The Endless Fight

Throwing our energy away

From early childhood we are taught that life is all about competition. We see competition all around us so we copy it and emulate it. We compete with our siblings and neighborhood kids and with our parents.

In school competition is constantly reinforced throughout the day, day after day, year after year. We are pushed into sports to refine our competitive abilities. We compete for grades. Socially we compete for status. Eventually, boys fight each other over girls and girls fight each other over boys. We are told we must come together in order to fight other schools. We are taught to pledge allegiance to our country over all other countries so that someday we would be ready and eager for war. We are taught that winning is everything and that the goal of life is to come out on top over others.

We enter adulthood and compete for jobs. We compete for acceptance. We compete for spouses. We compete for wealth. We compete for status. Once in our jobs we compete for position and we compete with our co-workers by gossiping and by denigrating them and keeping them below us.

In church we are told we must compete for numbers with other religions, to be dominant over those who think or believe differently. The church with the most followers is the winner and we are taught that we should always strive to be on the winning team. We are taught that rewards come only in an afterlife to which we must constantly compete to get into.

In politics we are conditioned to vigorously fight any opposition to the faction we align ourselves with, even to the point where we forget what it is we want accomplished. Elections are all about winning and beating the opposition and the real issues get lost in the competition. To hold onto the power they won, leaders keep the people fighting each other so that they don’t notice how they are being screwed.

Media is non-stop competition; fighting for people’s attention as advertisers fight for people’s money. TV stations compete for ratings and websites compete for eyeballs. News outlets compete to see who can break the most grizzly story. And everywhere you look there is sports; people competing with each other and teams competing with each other and leagues competing with each other. There are boxers and wrestlers and football players beating each other’s brains to a pulp. And all the successful movies are those which portray car chases and explosions and guns and people killing each other and beating each other up. And then there are video games, essentially all of which are competition-based.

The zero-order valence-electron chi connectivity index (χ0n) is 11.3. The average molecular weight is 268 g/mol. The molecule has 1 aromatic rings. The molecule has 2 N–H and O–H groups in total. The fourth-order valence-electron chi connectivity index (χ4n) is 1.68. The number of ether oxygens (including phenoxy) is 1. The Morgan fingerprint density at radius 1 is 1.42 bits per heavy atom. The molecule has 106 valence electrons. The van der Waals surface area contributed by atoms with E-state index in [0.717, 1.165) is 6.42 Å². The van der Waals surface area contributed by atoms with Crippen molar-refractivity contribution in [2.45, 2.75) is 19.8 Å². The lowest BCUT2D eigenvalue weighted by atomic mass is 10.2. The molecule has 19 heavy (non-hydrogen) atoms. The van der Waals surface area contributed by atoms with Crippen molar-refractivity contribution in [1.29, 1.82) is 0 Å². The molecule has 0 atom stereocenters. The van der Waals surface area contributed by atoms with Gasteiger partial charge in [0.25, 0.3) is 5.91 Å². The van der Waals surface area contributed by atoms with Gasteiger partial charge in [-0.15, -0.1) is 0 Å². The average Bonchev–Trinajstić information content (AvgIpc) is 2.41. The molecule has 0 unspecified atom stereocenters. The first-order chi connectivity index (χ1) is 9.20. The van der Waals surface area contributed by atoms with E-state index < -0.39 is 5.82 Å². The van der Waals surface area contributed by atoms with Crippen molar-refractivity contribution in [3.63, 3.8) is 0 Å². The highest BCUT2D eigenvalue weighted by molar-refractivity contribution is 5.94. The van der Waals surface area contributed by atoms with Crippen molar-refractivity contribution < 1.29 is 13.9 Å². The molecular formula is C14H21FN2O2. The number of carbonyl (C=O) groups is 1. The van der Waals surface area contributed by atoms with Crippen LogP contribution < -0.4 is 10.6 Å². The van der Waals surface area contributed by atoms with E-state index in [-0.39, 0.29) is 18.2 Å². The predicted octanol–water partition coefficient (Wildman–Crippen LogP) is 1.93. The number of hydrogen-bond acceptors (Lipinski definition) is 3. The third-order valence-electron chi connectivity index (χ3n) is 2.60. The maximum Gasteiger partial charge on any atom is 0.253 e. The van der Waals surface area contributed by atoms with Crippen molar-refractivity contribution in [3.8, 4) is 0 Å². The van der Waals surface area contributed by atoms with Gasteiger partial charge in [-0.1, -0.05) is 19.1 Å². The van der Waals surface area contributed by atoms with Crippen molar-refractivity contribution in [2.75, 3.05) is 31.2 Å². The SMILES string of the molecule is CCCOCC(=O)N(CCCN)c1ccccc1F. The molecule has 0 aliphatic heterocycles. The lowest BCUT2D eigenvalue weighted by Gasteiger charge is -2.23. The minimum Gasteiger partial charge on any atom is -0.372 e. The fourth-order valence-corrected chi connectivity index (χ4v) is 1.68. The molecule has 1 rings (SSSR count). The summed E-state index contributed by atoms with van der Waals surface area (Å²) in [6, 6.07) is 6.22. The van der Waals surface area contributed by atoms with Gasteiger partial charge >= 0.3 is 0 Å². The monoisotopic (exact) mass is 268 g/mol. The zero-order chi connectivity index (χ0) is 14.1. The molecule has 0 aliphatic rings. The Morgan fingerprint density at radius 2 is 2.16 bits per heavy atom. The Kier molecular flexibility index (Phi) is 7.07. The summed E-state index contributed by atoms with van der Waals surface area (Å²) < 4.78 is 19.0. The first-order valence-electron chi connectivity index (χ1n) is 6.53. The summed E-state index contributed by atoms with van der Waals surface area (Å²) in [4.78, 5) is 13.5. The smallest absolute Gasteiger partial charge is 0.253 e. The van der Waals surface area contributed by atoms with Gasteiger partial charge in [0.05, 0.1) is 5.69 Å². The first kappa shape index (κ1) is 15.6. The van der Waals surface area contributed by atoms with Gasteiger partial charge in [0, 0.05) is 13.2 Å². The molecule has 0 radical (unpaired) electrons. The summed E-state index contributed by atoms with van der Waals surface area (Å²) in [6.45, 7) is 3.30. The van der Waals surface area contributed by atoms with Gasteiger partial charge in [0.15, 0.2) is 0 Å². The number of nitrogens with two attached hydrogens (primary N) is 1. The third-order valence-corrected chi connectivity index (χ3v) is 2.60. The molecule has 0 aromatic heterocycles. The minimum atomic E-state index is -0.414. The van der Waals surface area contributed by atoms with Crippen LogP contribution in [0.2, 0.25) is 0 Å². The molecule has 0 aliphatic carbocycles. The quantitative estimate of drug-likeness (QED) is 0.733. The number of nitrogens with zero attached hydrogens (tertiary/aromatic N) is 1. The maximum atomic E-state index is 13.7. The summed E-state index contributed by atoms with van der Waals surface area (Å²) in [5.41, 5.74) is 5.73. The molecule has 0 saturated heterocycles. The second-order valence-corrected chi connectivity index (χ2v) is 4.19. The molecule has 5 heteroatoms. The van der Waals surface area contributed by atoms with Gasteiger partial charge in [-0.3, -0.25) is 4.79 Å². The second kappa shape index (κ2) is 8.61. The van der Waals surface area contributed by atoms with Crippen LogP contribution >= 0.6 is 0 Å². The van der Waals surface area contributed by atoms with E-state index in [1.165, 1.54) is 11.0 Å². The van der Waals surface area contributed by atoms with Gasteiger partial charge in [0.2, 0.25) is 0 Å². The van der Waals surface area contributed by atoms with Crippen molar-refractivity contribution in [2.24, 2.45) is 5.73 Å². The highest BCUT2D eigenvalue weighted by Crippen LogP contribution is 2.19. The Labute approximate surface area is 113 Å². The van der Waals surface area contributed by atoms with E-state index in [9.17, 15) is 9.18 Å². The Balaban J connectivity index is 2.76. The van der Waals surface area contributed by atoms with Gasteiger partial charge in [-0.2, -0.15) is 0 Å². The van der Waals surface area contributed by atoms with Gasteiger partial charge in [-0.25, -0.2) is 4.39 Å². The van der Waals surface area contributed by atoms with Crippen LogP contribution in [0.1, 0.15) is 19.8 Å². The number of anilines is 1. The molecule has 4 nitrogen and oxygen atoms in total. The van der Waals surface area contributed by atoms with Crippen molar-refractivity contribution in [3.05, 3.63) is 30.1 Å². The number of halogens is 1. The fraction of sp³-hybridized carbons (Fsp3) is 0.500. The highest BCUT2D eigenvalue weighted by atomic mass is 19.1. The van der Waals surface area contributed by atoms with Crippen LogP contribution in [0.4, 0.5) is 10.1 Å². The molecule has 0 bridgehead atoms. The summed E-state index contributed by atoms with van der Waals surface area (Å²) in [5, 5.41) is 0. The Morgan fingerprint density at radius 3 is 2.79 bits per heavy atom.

No one is more competitive than corporations. Every corporation competes ruthlessly for a total monopoly. CEOs and billionaires duke it out for the highest position on some Forbes list. And every business school teaches quantity over quality and that winning over others and amassing astronomical wealth are the only true virtues. They teach that success only comes at ‘scale.’ Words like ‘cooperation’ and terms like ‘small is beautiful’ are anathema. They teach that we must never, ever, ever be idle lest we lose our competitive edge, that we should wake up an hour earlier each morning so that we can get an extra hour of fighting in each day.

We fight traffic to go to work in the morning, we fight and compete all day at work then we fight traffic to come home exhausted where we flop down on the couch and passively watch competition and violence on TV. Or we go online to read all the fighting going on at social media sites. We might even engage by writing and competing with other writers for eyeballs, applause or even money.

And then sometimes we’ll fight with our spouse or our children or our pets or our neighbors. We’ll fight all day long and then go to sleep and sometimes we’ll even be fighting in our dreams. And we wake up the next morning to do it all again.

When are we going to get tired of this? Is this really the best way to spend our energy and attention? Is life about winning or is it about living? Are the ephemeral rewards of competition what truly bring real joy into our life? Have we been hoodwinked into thinking that competition is the end-all and be-all of existence?

Or is there a better way?

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